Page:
I was impressed with several players at Kansas City’s recent practices, but I always kept an eye on #61 Rodney Hudson.
Hudson was running around pushing and shoving and acting as though he’d never had a major leg injury (broken leg over six months ago), an injury that kept him from playing last season. His first starting season for the Kansas City Chiefs.
“Rodney [Hudson] was able to pick a lot of things up too at the center position which is very important,” said Andy Reid to Mitch Holthus on Chiefs Live about the offense. “Then you can transmit from there that’s the middle of your offense, the brain trust of the offense. Then they can get everyone else going where they need to get them going.”
Easy to forget Hudson, how valuable he was before he got hurt. In his first two complete games last season the Chiefs averaged 150 yards rushing a game.
Hudson started three games total in 2012; Ryan Lilja stepped in from guard and took over at center. Despite it Kansas City finished 2012 5th in rushing, Jamaal Charles had his best season, but I had high hopes for Hudson.
Still do, he’s just 23.
“You need to have somebody who can neutralize that nose tackle,” says Baltimore Ravens general manager Ozzie Newsome when talking about the importance of the center versus a 3-4 defense. “If you don’t, everything can get screwed up. Your running game won’t be effective and you’ll also have somebody in your quarterback’s face on every play.”
Hudson arrived from Florida State University to the Chiefs with an impressive resume already.
- 3× First-team All-ACC (2008–2010)
- 2× First-team All-American (2009, 2010)
- Jacobs Blocking Trophy (2009)
The ACC Jacobs Blocking Award is given for the league’s most dominant offensive lineman. There’s a lot to like about Hudson.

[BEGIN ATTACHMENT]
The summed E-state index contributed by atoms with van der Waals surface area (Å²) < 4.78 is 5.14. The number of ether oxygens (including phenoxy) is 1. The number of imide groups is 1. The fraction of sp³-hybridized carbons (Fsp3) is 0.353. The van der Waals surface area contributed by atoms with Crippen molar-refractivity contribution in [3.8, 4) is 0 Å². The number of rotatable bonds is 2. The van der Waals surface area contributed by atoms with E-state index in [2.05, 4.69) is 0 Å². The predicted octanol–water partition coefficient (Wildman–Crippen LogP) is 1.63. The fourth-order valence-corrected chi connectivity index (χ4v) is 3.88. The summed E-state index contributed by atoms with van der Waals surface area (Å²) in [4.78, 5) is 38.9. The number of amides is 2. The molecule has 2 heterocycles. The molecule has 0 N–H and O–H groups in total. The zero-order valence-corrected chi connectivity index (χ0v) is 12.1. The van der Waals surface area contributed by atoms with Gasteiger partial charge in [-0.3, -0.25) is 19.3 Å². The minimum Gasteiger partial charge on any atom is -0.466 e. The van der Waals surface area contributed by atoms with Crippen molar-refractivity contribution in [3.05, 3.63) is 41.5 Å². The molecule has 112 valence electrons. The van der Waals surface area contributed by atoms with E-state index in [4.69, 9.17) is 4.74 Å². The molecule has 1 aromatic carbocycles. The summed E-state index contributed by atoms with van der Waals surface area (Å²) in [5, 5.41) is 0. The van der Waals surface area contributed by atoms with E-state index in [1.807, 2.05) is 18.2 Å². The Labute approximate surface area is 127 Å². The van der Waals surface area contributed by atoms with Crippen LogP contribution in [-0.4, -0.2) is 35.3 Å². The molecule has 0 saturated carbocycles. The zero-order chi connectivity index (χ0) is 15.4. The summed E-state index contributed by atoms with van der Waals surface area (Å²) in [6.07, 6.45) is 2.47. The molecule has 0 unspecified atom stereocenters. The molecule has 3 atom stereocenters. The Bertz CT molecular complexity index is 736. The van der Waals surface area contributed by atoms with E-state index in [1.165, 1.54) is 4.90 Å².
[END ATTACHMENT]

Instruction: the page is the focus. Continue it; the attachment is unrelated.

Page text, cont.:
Earlier during minicamp it was reported by the Kansas City Star that the Chiefs were practicing others at the center position.
They did, I took note of it. The Chiefs had #52 rookie Eric Kush, #66 Tommie Draheim, #67 rookie A.J. Hawkins and #71 Jeff Allen. Jeff Allen already admitted that the Chiefs are having him move around the offensive line, just not center.
The Chiefs sometimes had four quarterbacks practicing the snap at the same time, need centers for that. Also, John Dorsey and Andy Reid are into versatility and flexibility, creating depth. What mattered to me was that #61 was hanging with #11 Alex Smith and the starters.
So there’s no “Chiefs aren’t comfortable with Hudson at center” …not in my mind like some have reported.
It’s Hudson’s job to lose, he’s holding on tight and looking good in practice. Reid says he’s picking it up. The offense is new to Hudson, but that’s true for everyone. Brain capacity is what Reid wants, the ability to put it in the “computer” and go.
Hudson has it in him, he left FSU as the most decorated offensive lineman in Seminole history. Besides his football commitments, Hudson worked nights at a local Kentucky Fried Chicken restaurant to support his single mother throughout high school.
If anyone can overcome and make the comeback I’d bet on Hudson.
Good day, Chiefs fans!